The First Precept

On a Saturday morning Aikido class a few years ago, Sensei brought in the book by Gichin Funakoshi, “The Twenty Guiding Principles of Karate”.  He read us the first precept in full:

“karate-do begins and ends with rei”

“Along with judo and kendo, karate-do is a representative Japanese martial art.  And with it’s fellow martial arts, karate-do should begin as it should end-with rei.”

“Rei is often defined as “respect,” but it actually means much more.  Rei encompasses both an attitude of respect or others and a sens of self-esteem.  When those who honor themselves, transfer that feeling of esteem-that is, respect to others, their action is nothing less than an expression of rei.”

“It is said that ‘without rei there is disorder,’ and also that ‘the difference between men and animals lies in rei’  Combat methods that lack rei are not martial arts but merely contemptible violence.  Physical power without rei is no more than brute strength, and for human beings it is without value.”

“It should also be noted that although a person’s deportment may be correct, without a sincere and reverent heart they do not possess true rei.  True rei is the outward expression of a respectful heart.”

“All martial arts begin and end with rei.  Unless they  are practiced with a feeling of reverence and respect, they are simply forms of violence.  For this reason martial arts must maintain rei from beginning to end.”

These words are both beautiful and eloquent.  I read this and re-read this now with my Shodan test less than a month away.

A friend recently asked me how my preparation was going.  I answered with:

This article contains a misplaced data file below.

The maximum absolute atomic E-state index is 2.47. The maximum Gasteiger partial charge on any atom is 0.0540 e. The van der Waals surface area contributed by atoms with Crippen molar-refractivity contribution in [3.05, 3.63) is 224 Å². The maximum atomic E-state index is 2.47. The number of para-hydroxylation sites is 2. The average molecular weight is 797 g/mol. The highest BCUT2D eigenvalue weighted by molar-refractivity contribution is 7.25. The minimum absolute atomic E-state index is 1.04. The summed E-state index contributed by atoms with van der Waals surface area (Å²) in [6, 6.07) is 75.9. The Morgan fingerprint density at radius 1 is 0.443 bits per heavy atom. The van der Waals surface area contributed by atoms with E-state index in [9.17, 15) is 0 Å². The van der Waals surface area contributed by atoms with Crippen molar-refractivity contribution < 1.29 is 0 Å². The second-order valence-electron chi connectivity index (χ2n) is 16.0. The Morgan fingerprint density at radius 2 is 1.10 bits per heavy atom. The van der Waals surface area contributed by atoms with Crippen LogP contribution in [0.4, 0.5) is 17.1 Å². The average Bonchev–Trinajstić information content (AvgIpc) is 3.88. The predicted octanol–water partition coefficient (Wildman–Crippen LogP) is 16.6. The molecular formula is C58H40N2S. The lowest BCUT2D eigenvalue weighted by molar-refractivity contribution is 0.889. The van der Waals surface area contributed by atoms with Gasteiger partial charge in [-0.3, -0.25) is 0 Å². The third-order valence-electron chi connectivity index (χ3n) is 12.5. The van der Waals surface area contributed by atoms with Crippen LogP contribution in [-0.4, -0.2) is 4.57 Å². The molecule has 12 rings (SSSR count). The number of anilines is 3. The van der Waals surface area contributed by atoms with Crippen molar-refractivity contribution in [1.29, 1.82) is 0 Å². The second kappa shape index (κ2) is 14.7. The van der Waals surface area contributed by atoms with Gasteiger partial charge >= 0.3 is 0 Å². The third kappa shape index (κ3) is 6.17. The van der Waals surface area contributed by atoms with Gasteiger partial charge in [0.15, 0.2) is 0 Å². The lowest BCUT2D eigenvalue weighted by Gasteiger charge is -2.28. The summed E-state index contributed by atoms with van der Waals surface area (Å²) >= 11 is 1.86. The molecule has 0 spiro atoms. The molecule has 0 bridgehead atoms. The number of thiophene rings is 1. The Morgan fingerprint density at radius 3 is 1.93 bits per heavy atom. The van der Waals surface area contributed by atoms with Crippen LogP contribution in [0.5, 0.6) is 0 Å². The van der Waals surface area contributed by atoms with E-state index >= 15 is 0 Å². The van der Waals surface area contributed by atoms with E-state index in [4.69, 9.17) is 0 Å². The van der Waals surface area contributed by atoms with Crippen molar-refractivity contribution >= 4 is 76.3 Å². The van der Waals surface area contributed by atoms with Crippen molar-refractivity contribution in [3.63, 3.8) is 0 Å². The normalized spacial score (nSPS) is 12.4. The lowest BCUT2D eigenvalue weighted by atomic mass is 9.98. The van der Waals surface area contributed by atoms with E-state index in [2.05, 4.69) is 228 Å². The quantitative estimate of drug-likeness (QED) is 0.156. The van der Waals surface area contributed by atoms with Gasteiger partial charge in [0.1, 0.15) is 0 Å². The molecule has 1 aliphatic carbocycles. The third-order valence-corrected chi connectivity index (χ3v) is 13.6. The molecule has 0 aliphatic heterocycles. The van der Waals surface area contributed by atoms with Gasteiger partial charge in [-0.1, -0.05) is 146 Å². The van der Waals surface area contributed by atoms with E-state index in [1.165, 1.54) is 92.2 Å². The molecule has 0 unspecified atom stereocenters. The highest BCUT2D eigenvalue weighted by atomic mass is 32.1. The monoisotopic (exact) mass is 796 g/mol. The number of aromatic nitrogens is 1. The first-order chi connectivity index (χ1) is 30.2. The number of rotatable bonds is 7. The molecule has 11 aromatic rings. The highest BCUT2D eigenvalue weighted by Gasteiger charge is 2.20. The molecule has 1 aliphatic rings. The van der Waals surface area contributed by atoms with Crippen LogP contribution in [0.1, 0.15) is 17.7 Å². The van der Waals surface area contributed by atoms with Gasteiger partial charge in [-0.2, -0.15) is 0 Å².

There are a few things I need to brush up on technically, but my main preparation is more about what I want to present back to Sensei and our dojo. For my last test i emphasized consistency with each technique and connection with my partner. I’ve been thinking about what Aikido means to me and the things I have to work on off the mat: not digging my heels in, giving, and rather than escalating an issue, softening one.

So, how do I express this on the mat in test format? How do I greet a strike or a grab with softness? How do I protect my partner as I protect myself? I think that answering these questions will be what I try to express for my test.

I think that these are good goals, but if I were to boil it down, there is one sentence in the first precept that really speaks to me, “True rei is the outward expression of a respectful heart.”

So, more than anything, past technique, past competence, past expression, my goal for my test is to outwardly express my respectful heart.  That’s a truly high goal to shoot for and it means many things.  But it’s something that I can focus on and answer with a simple yes or no.  “Do my actions express my respect of others and respect to myself?”

So, with that, “rei”.

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